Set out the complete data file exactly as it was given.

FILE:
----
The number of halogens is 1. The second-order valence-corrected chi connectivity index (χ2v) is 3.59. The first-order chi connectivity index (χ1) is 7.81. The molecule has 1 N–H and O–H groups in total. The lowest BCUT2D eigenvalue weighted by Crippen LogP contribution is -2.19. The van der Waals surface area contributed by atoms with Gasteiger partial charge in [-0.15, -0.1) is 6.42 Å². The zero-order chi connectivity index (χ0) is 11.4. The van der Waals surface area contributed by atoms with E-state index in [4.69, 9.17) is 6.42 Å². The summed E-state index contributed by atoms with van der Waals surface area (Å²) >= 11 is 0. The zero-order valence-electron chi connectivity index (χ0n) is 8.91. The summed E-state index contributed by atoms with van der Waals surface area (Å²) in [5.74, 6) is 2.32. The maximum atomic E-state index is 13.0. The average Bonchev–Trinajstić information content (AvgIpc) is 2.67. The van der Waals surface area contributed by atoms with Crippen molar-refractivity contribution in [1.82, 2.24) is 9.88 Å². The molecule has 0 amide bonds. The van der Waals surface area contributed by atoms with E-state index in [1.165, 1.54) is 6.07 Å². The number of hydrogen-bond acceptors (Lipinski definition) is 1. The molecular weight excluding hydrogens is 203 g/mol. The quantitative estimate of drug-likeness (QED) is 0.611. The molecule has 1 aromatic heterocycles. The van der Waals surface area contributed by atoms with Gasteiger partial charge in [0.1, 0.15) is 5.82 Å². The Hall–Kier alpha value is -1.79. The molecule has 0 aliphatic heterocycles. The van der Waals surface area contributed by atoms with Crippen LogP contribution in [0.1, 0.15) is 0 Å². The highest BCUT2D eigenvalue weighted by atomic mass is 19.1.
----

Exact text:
The number of halogens is 1. The second-order valence-corrected chi connectivity index (χ2v) is 3.59. The first-order chi connectivity index (χ1) is 7.81. The molecule has 1 N–H and O–H groups in total. The lowest BCUT2D eigenvalue weighted by Crippen LogP contribution is -2.19. The van der Waals surface area contributed by atoms with Gasteiger partial charge in [-0.15, -0.1) is 6.42 Å². The zero-order chi connectivity index (χ0) is 11.4. The van der Waals surface area contributed by atoms with E-state index in [4.69, 9.17) is 6.42 Å². The summed E-state index contributed by atoms with van der Waals surface area (Å²) >= 11 is 0. The zero-order valence-electron chi connectivity index (χ0n) is 8.91. The summed E-state index contributed by atoms with van der Waals surface area (Å²) in [5.74, 6) is 2.32. The maximum atomic E-state index is 13.0. The average Bonchev–Trinajstić information content (AvgIpc) is 2.67. The van der Waals surface area contributed by atoms with Crippen molar-refractivity contribution in [1.82, 2.24) is 9.88 Å². The molecule has 0 amide bonds. The van der Waals surface area contributed by atoms with E-state index in [1.165, 1.54) is 6.07 Å². The number of hydrogen-bond acceptors (Lipinski definition) is 1. The molecular weight excluding hydrogens is 203 g/mol. The quantitative estimate of drug-likeness (QED) is 0.611. The molecule has 1 aromatic heterocycles. The van der Waals surface area contributed by atoms with Gasteiger partial charge in [0.1, 0.15) is 5.82 Å². The Hall–Kier alpha value is -1.79. The molecule has 0 aliphatic heterocycles. The van der Waals surface area contributed by atoms with Crippen LogP contribution in [0.1, 0.15) is 0 Å². The highest BCUT2D eigenvalue weighted by atomic mass is 19.1.